|Pattern Description: This is a simple darted and waisted sheath dress, with side pockets, a boat-neck and back zipper and either short or 3/4 length sleeves. It's a popular pattern and made the "Best of 2012" list. I made the short sleeve version for my daughter but lowered the neck to become a scoop-neck, which I piped with a contrast fabric. Also piped the waist seam. The pattern also includes a cummberbund-type belt, which I omitted. |
Pattern Sizing: 0-18. I made size 6 for my daughter. Colette Patterns are cut bustier, which is helpful for my daughter and myself.
Did it look like the photo/drawing on the pattern envelope once you were done sewing with it? Yes, except for the neck variation. From the initial fitting, I could tell that the original boat neck is higher than it appears on the model, so keep this in mind. Most people may find they have to lower the neck at center front somewhat.
Were the instructions easy to follow? Colette instructions are great, especially for beginners and this is no exception.
What did you particularly like or dislike about the pattern? Easy to construct. Love the pockets. The fit was pretty good out of the envelope--I didn't make a muslin since I've constructed other Colette patterns for my daughter without any problems. I added a bit of ease to the waist after an initial fitting. I did note that the waist is cut a bit high, not quite on the natural waist. I varied the neck but think the drafted boat neck would be too high for most people. A muslin, at least for the bodice part, is probably a good idea.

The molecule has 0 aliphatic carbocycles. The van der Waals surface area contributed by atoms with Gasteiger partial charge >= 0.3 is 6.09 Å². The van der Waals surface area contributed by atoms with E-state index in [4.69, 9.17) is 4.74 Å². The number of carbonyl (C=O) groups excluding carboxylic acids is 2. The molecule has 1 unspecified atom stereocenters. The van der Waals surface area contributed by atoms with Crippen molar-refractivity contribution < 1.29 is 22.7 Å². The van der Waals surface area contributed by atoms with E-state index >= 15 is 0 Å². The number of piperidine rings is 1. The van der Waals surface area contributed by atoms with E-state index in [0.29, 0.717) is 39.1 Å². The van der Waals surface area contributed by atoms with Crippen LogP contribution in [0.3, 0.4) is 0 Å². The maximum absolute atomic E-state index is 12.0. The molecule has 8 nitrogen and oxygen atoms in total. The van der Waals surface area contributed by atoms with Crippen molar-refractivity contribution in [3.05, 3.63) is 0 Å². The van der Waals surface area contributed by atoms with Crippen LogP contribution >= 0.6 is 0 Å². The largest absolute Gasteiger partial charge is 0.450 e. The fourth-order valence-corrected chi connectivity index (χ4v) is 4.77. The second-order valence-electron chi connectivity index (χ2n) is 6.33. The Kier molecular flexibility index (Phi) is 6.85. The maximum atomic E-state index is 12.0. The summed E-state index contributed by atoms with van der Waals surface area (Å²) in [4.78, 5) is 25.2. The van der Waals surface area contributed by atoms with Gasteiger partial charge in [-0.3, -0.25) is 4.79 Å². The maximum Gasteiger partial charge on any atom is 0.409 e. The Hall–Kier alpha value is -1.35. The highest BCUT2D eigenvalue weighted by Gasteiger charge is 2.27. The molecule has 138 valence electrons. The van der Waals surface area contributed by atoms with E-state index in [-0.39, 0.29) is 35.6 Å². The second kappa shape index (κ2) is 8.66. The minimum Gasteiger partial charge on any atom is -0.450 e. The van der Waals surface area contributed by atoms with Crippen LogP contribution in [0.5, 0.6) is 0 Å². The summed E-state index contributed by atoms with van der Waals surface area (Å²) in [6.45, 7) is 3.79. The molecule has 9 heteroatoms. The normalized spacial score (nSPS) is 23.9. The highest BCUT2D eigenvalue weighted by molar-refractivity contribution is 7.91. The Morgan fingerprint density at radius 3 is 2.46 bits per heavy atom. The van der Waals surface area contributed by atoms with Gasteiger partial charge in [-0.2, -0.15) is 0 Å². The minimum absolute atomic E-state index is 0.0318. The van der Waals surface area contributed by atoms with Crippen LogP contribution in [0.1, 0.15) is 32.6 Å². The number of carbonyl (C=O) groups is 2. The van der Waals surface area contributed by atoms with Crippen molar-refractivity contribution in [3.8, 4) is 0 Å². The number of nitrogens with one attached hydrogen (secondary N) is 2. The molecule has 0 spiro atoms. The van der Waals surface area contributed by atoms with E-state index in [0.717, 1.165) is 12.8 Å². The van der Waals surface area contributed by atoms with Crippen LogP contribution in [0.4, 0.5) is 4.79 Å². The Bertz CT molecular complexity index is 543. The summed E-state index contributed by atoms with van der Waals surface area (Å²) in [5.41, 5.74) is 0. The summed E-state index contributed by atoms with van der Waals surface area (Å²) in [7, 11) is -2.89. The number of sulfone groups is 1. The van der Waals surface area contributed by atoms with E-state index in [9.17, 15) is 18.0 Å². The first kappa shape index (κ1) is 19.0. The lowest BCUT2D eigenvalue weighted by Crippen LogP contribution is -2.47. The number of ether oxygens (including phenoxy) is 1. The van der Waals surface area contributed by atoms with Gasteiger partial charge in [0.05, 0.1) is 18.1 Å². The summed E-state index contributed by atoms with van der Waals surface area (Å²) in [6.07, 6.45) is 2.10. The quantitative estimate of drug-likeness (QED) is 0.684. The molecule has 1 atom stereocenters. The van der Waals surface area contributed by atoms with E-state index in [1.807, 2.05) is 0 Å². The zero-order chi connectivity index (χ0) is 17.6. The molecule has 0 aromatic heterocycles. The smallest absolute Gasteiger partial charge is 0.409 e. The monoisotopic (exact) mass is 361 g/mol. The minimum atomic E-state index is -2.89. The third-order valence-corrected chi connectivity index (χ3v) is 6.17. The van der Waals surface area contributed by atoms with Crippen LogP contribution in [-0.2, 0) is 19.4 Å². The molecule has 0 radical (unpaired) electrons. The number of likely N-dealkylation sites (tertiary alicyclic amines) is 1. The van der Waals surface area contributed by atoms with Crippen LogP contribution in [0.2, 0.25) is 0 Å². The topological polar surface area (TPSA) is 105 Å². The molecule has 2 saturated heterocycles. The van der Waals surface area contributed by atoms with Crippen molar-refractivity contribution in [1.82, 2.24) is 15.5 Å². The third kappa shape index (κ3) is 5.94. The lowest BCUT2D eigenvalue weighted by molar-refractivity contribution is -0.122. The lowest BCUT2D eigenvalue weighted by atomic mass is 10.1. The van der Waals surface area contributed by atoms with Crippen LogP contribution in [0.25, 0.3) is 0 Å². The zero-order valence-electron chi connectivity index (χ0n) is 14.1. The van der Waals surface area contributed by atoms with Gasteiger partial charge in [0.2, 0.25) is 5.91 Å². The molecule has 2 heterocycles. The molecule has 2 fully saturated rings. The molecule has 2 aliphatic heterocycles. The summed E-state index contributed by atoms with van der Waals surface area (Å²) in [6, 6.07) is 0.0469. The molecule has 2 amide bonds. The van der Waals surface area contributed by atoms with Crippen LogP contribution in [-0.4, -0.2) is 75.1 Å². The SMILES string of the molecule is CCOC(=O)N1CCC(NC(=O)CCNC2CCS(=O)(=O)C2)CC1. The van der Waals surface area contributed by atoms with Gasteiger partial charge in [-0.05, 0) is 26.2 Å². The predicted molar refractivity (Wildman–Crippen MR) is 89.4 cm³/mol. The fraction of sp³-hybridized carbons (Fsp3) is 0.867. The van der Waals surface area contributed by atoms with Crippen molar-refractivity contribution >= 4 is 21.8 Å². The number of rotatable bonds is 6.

Fabric Used: A floral cotton pique, a fabric which I've never sewn before, and chose from the list of recommended fabrics. This makes a very comfortable dress, 100% cotton with a bit of give because of the pique weave. (This is a woven, not a knit fabric), I'm thinking about using this fabric for PJs or a summer dress for myself.
Pattern alterations or any design changes you made: During the fitting, my daughter vetoed the boat neck, which made her feel claustrophobic, in favor of a lowered scoop neck. I drafted a new 2.5 inch wide facing for the front and lowered the neck about 4.5 inches at center front, tapering up to the neck as drafted at the shoulders. This leaves the "boat" part in the back and so the back neck is probably lower than you would normally see in a scoop neck dress. It didn't gape though and the fit is good. The piping, see below, helps stabilize the neck. Because of the loose weave of the fabric, I was able to blind tack down the facing around the neck, without the stitches showing from the front.
I constructed piping out of 2 inch bias strips of cobalt blue polyester charmeuse fabric and used 5/32 inch polyester piping (welting). The polyester piping is from my upholstery stash and is a bit more stiff than more widely available cotton piping but doesn't shrink. (If you do use cotton, be sure to preshrink.) I machine basted the piping to the fabric and the I handed-basted this to the neckline and waistline. For the construction of the fabric covered piping and the final seams, I stitched close to the piping using my "Pearls and Piping" presser foot ( a must-have from Creative Feet, for anyone doing any piping or welting work). At the seam allowances, I clipped out the internal piping welt, leaving the contrast fabric. This removes the bulk associated with the piping at the seams.
Would you sew it again? Would you recommend it to others? This is not really my style but I might use this again as a starting point for another dress for my daughter.
Conclusion: A simple, flattering dress, easy to sew. Very comfortable in cotton pique fabric. Experiment with neck variations.